New Zealand and Australia have sent military surveillance flights to Tonga to assess the damage a huge undersea volcanic eruption left in the Pacific island nation.
A towering ash cloud since Saturday’s eruption had prevented flights from leaving earlier than Monday.
New Zealand hopes to send essential supplies, including much-needed drinking water, on a military transport plane on Tuesday.
Meanwhile, a British woman who went missing after the tsunami in Tonga has died, according to her family.
Angela Glover (50), from Brighton, was swept away while trying to save her dogs, her brother Nick Eleini said. Ms Glover ran an animal rescue centre in Tonga’s capital, Nuku’alofa.
No other casualties have been confirmed in Tonga.
Communications with Tonga remained extremely limited. The company that owns the single underwater fibre-optic cable that connects the island nation to the rest of the world said it likely was severed in the eruption and repairs could take weeks.
The loss of the cable leaves most Tongans unable to use the internet or make phone calls abroad. Those that have managed to get messages out described their country as looking like a moonscape as they began cleaning up from the tsunami waves and volcanic ash fall.
Tsunami waves of about 80cm crashed into Tonga's shoreline, and New Zealand prime minister Jacinda Ardern described damage to boats and shops on Tonga's shoreline. The waves crossed the Pacific, drowning two people in Peru and causing minor damage from New Zealand to Santa Cruz, California.
Scientists said they did not think the eruption would have a significant impact on the Earth’s climate.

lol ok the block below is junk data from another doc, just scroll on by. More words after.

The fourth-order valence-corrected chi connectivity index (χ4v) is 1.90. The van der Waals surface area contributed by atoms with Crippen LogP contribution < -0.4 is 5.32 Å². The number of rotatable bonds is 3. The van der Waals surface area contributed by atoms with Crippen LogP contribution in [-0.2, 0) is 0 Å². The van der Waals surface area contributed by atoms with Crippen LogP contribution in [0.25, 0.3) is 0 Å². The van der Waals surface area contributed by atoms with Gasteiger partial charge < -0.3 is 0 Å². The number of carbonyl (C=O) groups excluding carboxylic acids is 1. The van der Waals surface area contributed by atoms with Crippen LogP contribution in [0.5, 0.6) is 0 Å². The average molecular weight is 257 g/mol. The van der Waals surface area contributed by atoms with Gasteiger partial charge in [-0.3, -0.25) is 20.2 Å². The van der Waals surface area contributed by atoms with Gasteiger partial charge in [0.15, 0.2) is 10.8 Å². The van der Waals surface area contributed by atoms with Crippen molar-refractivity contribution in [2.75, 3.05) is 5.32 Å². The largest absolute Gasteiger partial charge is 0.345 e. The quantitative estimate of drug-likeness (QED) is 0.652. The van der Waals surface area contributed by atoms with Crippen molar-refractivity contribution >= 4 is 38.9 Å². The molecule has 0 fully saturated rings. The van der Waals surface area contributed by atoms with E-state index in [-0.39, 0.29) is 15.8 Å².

Huge volcanic eruptions can sometimes cause temporary global cooling as sulphur dioxide is pumped into the stratosphere. But in the case of the Tonga eruption, initial satellite measurements indicated the amount of sulphur dioxide released would only have a tiny effect of perhaps 0.01 Celsius global average cooling, said Alan Robock, a professor at Rutgers University.
Satellite images showed the spectacular undersea eruption on Saturday evening, with a plume of ash, steam and gas rising like a giant mushroom above the South Pacific waters.
A sonic boom could be heard as far away as Alaska and sent pressure shockwaves around the planet twice, altering atmospheric pressure that may have briefly helped clear out the fog in Seattle, according to the National Weather Service.
Large waves were detected as far away as the Caribbean due to pressure changes generated by the eruption.
Samiuela Fonua, who chairs the board at Tonga Cable Ltd, which owns the single cable that connects Tonga to the outside world via Fiji, said the cable appeared to have been severed about 10 to 15 minutes after the eruption. He said the cable lies atop and within coral reef, which can be sharp.
Mr Fonua said a ship would need to pull up the cable to assess the damage and then crews would need to fix it. A single break might take a week to repair, he said, while multiple breaks could take up to three weeks.
He added that it was unclear yet when it would be safe for a ship to venture near the undersea volcano to undertake the work.
A second undersea cable that connects the islands within Tonga also appeared to have been severed, Mr Fonua said. However, a local phone network was working, allowing Tongans to call each other. But he said the lingering ash cloud was continuing to make even satellite phone calls abroad difficult.
He said Tonga, home to 105,000 people, had been in discussions with New Zealand about getting a second international fibre-optic cable to ensure a more robust network but the nation’s isolated location made any long-term solution difficult.
Ms Ardern said Nuku’alofa was covered in a thick film of volcanic dust, contaminating water supplies and making fresh water a vital need.
Aid agencies said thick ash and smoke had prompted authorities to ask people to wear masks and drink bottled water.
One complicating factor to any international aid effort is that Tonga has so far managed to avoid any outbreaks of Covid-19. Ms Ardern said New Zealand’s military staff were all fully vaccinated and willing to follow any protocols established by Tonga. – AP